Like other environments, it is very easy to rapidly increase the animal resources in the desert. For every one of these caves that we artificially construct, we will get an occupant. Homing pigeons and even domesticated pigeons are originally desert rock pigeons. You will see them at home in dry India and in dry Iran, living in those little holes in the rocks. You will see them on sea coasts and wherever there are any eroded rock holes. All you have to do is chisel more rock holes to get more pigeons, because there is just any amount of seeds in the desert, and there is enough water for animals with such light demand. So pigeons are number one desert domestic livestock.
Some of you may have seen pictures of the pigeon habitats built in Egypt. They are grandiose things, like little castles, all penetrated with thousands of holes, and enormous quantities of pigeons live in these pigeon castles. Pigeon manure is the best desert fertilizer. It is the highest market value manure we know. The Egyptians make the nesting hole big enough to lay two eggs, but to hold one young, so as they grow, one is pushed out and falls. Anyone can go and pick up all the fallen one. The other one grows. So the nests also are self-cleaning systems. All the wastes and the spare pigeons drop outside. There are also the eggs that may be harvested. One great advantage of growing pigeons in the desert is that, because of their nesting habits, they are almost predator-free, except for some hawks, and hawks are not very plentiful. So pigeons are a good and useful resource.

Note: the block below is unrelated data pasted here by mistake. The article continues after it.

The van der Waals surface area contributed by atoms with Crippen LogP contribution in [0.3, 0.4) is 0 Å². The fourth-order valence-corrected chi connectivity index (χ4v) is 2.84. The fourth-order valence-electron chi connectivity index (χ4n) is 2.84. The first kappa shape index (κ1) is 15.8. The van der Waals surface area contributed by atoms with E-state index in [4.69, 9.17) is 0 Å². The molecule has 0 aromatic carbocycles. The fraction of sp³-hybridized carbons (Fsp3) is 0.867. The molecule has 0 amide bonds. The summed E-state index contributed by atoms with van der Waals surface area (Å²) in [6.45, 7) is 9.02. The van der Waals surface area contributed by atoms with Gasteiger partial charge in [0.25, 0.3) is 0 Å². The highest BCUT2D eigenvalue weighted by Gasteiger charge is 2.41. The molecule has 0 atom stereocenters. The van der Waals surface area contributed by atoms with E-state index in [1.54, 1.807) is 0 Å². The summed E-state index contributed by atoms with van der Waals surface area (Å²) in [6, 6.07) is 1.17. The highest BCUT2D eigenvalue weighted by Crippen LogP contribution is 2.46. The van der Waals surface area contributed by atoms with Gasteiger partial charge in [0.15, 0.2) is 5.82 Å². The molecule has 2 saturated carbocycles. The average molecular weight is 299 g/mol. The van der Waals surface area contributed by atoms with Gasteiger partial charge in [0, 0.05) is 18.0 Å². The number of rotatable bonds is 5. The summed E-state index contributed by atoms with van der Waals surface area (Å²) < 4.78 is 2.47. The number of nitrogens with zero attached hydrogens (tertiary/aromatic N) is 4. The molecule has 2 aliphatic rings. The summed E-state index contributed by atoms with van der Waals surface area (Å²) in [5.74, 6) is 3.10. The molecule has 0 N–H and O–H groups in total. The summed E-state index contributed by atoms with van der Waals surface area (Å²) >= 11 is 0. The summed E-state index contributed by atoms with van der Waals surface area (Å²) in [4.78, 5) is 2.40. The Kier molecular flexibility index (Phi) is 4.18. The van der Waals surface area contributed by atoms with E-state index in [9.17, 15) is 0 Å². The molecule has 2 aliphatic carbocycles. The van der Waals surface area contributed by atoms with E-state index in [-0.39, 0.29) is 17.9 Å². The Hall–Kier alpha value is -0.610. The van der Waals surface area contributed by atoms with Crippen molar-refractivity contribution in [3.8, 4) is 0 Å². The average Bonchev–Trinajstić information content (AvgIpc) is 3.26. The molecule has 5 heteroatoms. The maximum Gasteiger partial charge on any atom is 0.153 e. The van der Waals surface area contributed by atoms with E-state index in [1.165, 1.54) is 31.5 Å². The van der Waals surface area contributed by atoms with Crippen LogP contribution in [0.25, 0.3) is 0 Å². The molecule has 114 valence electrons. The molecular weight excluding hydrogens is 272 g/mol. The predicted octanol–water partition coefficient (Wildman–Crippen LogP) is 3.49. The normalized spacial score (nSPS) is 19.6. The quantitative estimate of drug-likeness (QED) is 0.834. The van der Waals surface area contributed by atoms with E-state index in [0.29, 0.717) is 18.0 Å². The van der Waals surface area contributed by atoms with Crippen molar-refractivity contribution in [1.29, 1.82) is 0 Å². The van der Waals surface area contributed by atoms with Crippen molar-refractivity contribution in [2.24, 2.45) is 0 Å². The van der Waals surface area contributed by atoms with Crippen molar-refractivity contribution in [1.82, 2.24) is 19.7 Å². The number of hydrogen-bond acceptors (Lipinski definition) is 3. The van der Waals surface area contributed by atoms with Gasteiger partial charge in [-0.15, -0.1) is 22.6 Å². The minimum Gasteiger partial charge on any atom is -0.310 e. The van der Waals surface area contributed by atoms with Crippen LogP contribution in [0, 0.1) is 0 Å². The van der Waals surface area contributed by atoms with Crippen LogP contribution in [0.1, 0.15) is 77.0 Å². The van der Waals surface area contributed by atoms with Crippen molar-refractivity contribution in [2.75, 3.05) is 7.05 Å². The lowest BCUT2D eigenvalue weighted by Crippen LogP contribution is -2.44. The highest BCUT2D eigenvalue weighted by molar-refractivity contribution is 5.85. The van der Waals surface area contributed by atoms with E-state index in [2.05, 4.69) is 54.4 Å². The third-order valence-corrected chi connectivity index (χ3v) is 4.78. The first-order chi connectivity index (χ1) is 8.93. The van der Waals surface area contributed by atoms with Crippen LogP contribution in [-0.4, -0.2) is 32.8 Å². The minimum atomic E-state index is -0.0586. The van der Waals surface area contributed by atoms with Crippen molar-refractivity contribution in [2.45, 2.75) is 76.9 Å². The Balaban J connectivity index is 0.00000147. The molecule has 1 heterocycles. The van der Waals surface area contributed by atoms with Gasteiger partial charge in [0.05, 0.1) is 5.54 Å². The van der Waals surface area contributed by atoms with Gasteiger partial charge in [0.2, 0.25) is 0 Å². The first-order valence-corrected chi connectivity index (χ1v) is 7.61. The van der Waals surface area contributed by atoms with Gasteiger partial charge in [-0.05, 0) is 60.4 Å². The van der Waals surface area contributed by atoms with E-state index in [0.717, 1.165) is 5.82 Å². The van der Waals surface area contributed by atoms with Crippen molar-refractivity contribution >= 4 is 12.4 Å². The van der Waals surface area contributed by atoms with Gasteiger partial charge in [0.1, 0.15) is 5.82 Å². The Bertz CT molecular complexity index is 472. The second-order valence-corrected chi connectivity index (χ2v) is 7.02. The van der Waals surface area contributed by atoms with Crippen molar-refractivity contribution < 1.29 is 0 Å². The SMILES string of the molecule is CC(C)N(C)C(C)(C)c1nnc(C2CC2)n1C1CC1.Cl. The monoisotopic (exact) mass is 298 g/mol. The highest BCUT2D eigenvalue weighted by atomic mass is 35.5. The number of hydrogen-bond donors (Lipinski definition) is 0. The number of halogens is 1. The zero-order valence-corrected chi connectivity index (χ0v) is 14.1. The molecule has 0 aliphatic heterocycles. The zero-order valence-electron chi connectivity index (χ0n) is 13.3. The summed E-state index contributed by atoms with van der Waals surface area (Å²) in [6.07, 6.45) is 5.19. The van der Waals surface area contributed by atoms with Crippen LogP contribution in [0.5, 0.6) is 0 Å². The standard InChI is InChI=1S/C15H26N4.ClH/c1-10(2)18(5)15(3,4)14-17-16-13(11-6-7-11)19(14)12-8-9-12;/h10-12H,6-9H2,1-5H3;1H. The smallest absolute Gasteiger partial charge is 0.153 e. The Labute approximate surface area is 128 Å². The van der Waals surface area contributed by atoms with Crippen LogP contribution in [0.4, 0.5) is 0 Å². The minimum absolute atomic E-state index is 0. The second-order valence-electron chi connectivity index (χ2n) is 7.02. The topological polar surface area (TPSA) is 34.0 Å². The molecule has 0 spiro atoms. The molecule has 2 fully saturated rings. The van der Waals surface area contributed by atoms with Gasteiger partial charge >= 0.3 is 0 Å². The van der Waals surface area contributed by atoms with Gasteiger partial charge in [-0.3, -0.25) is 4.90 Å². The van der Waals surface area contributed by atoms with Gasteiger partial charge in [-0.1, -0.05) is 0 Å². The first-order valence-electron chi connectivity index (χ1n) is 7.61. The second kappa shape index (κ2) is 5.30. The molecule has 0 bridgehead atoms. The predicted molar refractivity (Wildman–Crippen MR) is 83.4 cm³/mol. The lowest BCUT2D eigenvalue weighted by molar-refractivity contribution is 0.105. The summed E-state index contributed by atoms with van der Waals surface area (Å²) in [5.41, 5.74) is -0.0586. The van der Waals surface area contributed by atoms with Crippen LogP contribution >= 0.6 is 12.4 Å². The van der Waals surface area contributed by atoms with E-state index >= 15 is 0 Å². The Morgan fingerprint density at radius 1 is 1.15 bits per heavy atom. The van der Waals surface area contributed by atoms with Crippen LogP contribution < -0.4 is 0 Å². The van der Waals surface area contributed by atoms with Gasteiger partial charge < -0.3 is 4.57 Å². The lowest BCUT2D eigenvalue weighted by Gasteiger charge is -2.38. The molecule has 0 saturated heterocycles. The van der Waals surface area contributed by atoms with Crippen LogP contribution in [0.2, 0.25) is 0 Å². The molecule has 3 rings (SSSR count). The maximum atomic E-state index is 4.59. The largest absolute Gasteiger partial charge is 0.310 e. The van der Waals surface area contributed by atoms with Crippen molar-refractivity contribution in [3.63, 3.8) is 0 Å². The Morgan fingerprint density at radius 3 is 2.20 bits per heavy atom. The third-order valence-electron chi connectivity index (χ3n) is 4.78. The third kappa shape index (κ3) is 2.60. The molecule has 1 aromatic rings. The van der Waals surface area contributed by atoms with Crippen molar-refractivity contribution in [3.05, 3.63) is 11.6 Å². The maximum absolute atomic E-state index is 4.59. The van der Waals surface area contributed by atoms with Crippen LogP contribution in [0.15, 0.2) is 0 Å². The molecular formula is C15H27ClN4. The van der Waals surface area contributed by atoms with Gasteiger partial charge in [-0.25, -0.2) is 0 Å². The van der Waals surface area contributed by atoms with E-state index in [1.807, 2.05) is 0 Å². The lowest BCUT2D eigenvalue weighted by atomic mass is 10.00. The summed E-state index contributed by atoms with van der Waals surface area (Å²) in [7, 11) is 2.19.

A food source that lives on our trash that is so reproductively prolific that we can’t kill it off?
That’s green tech at its finest! Pigeons are direct waste-to-food converters, like edible protein weeds, that leave droppings that could be used as fertilizer as a bonus.
And yet we expend energy trying to get rid of them.
Milt Friend, a wildlife expert from the National Wildlife Health Center, says that city pigeons are notorious for having large amounts of lead in their bodies. They accumulate lead not only by breathing polluted air, but also by ingesting everything from paint chips to roadside dust, which also includes such nasty stuff as cadmium particles from vehicle tires.
The feral city pigeon is the most common carrier of Chlamydia sp. within the United States.